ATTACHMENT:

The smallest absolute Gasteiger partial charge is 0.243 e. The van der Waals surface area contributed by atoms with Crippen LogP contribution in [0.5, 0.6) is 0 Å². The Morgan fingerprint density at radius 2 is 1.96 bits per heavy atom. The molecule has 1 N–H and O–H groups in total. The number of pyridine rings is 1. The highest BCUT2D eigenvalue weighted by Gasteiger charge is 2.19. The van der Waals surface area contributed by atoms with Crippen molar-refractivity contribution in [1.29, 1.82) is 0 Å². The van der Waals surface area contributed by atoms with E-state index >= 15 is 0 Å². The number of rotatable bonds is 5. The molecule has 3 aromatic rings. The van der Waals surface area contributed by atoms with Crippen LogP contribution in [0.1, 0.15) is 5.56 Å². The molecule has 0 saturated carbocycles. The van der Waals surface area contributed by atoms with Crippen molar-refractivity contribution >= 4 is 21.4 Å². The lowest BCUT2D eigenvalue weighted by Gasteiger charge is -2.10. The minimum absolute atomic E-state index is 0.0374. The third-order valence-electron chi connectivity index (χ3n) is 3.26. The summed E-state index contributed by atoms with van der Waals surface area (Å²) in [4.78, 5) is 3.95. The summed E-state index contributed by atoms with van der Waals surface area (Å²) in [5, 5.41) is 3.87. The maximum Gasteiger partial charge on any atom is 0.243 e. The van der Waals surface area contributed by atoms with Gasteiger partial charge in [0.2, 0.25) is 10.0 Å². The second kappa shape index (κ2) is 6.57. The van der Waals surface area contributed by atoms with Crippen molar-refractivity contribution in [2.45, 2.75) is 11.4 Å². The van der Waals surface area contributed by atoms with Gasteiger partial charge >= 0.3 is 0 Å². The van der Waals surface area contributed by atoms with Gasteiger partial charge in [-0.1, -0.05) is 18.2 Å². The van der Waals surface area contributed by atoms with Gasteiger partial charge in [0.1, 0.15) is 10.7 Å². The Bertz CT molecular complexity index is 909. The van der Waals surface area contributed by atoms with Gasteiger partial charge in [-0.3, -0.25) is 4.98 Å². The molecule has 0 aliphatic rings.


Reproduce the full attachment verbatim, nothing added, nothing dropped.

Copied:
The smallest absolute Gasteiger partial charge is 0.243 e. The van der Waals surface area contributed by atoms with Crippen LogP contribution in [0.5, 0.6) is 0 Å². The Morgan fingerprint density at radius 2 is 1.96 bits per heavy atom. The molecule has 1 N–H and O–H groups in total. The number of pyridine rings is 1. The highest BCUT2D eigenvalue weighted by Gasteiger charge is 2.19. The van der Waals surface area contributed by atoms with Crippen molar-refractivity contribution in [1.29, 1.82) is 0 Å². The van der Waals surface area contributed by atoms with E-state index >= 15 is 0 Å². The number of rotatable bonds is 5. The molecule has 3 aromatic rings. The van der Waals surface area contributed by atoms with Crippen LogP contribution in [0.1, 0.15) is 5.56 Å². The molecule has 0 saturated carbocycles. The van der Waals surface area contributed by atoms with Crippen molar-refractivity contribution >= 4 is 21.4 Å². The lowest BCUT2D eigenvalue weighted by Gasteiger charge is -2.10. The minimum absolute atomic E-state index is 0.0374. The third-order valence-electron chi connectivity index (χ3n) is 3.26. The summed E-state index contributed by atoms with van der Waals surface area (Å²) in [4.78, 5) is 3.95. The summed E-state index contributed by atoms with van der Waals surface area (Å²) in [5, 5.41) is 3.87. The maximum Gasteiger partial charge on any atom is 0.243 e. The van der Waals surface area contributed by atoms with Gasteiger partial charge in [0.2, 0.25) is 10.0 Å². The second kappa shape index (κ2) is 6.57. The van der Waals surface area contributed by atoms with Crippen molar-refractivity contribution in [2.45, 2.75) is 11.4 Å². The van der Waals surface area contributed by atoms with Gasteiger partial charge >= 0.3 is 0 Å². The van der Waals surface area contributed by atoms with Gasteiger partial charge in [-0.1, -0.05) is 18.2 Å². The van der Waals surface area contributed by atoms with Gasteiger partial charge in [0.1, 0.15) is 10.7 Å². The Bertz CT molecular complexity index is 909. The van der Waals surface area contributed by atoms with Gasteiger partial charge in [-0.3, -0.25) is 4.98 Å². The molecule has 0 aliphatic rings.